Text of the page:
^He volunteered because he needed the alone time and I let him because I needed to sit down.

^^I have the day off from the library for good behavior.  More or less.

Bragging on my Husband

Last night, the family went to see this man play the Sandlot Baseball All-Star Showcase at a real stadium:

We kind of had to—he’s ours.

Obviously:  Who else but a Wesson would play catcher in an old fencing mask?

Have to say, though, he looks good in uniform:

Pretty darn good:

It was a good game, even though the (blue) Turtles were trounced by the (orange) Crushers and Janie ate a blue-iced cupcake that showered everything within a two-foot radius with  teal speckles  and a very sleepy Sunny stuck herself to my shirt by her chocolate frosting goatee.

The entry fee for the game was canned goods for a local food bank and I heard that they collected over eight hundred pounds-worth from the family and friends who came out to watch them play and eat hotdogs and oddly-colored desserts and smush bugs and dance to the music and cheer on the players* and fall asleep on their Mommies until it was time to go home.

We had a great time.

You done good, honey—we’re proud of you!


* “You can do it, Daddy!  Just hit the ball !”

Short Reading Lessons in Writing: Zane Grey’s Rube

A morning short story reading group meets at one of our library branches on the second Monday of each month. The library provides the short stories, snacks, and a staff member to make coffee and keep things moving along.

That staff member is me.

I’m learning a lot about how readers read—and that chocolate chip cookies are the true favorite American pastime.

The first story I ever moderated for this group was a Louis L’Amour western tale, and it went over like a lead balloon that hadn’t been rigged by Adam Savage or Jamie Hyneman.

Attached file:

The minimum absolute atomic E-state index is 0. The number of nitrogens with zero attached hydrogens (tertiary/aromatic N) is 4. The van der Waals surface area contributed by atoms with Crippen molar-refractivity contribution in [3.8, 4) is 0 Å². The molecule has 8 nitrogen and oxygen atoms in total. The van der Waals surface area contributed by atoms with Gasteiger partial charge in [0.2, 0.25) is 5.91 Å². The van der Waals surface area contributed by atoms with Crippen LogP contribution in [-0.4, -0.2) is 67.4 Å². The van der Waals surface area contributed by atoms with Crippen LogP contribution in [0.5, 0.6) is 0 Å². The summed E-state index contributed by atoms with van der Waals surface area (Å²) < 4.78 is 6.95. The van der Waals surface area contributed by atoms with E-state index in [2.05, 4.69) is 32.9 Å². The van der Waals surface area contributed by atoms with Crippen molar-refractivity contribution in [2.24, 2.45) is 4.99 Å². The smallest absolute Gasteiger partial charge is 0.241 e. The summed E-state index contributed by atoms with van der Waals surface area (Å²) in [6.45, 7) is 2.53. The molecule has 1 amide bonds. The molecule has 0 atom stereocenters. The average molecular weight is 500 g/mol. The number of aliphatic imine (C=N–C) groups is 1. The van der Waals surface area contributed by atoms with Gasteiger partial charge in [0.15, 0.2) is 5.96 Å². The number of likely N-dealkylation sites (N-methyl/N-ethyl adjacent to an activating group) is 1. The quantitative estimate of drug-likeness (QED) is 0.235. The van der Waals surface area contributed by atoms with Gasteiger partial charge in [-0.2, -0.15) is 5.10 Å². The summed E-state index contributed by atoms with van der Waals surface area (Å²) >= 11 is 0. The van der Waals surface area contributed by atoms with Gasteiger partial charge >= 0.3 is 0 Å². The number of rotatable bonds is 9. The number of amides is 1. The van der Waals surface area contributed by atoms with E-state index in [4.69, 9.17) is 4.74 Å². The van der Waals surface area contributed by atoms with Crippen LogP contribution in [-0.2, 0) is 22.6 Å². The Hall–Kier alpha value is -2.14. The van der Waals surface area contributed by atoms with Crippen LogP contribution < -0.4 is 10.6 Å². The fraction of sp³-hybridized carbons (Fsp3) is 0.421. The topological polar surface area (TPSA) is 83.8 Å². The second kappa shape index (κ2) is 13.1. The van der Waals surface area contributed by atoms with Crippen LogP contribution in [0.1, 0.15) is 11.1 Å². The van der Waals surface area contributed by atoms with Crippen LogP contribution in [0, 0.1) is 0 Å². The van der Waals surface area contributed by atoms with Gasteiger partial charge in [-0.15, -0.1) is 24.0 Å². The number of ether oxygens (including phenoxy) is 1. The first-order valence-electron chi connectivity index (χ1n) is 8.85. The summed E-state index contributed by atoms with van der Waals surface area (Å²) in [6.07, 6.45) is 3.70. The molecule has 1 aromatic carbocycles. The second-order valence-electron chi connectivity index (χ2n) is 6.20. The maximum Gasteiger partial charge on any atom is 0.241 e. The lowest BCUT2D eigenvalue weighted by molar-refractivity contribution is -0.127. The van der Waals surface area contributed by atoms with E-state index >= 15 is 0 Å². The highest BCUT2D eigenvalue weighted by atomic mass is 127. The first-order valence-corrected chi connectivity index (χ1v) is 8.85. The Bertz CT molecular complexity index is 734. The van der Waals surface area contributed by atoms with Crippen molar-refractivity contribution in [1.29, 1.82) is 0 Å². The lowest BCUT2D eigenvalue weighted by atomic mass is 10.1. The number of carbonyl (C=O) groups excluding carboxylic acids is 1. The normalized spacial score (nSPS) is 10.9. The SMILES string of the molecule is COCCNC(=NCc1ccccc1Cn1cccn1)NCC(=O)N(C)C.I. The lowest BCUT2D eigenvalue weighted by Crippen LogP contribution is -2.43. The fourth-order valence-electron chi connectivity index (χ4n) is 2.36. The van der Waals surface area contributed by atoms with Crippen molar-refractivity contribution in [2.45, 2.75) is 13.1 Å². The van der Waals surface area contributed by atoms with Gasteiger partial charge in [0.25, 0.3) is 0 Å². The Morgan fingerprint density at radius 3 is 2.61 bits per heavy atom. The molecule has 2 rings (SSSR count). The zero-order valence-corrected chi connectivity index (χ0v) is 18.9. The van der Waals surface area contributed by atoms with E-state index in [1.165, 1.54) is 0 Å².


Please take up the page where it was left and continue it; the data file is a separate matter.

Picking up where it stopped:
It’s not easy for a first-timer to lead a discussion about a story no one much liked* in a genre no one cared to read. So when I was compiling stories for this year, I almost passed over Zane Grey—until I discovered that aside from myriad western novels and scripts, he also wrote baseball stories.

I took a chance.

This month’s story, “The Rube,” is narrated by the manager of a 1920s baseball team which has fallen to pieces. The manager goes scouting around in the barn leagues for a miracle and finds a lulu of a pitcher—he’s so good, he starts him in the next game.   Unfortunately, the fans’ heckling makes the new fellow so nervous he can barely hit the ground, much less the catcher’s mitt.

The manager is tempted to pull him, but he remembers something he was told about the pitcher’s temper, so he enlists the team to get him good and mad with various insults, including calling him a Rube and a useless coward. The pitcher tells each of them that he’ll defend himself after he finishes the game—and proceeds to strike out every player he faces. The relieved manager goes into the dugout where, instead of a celebration, he finds that the Rube has kept his promise and decked every one of his teammates.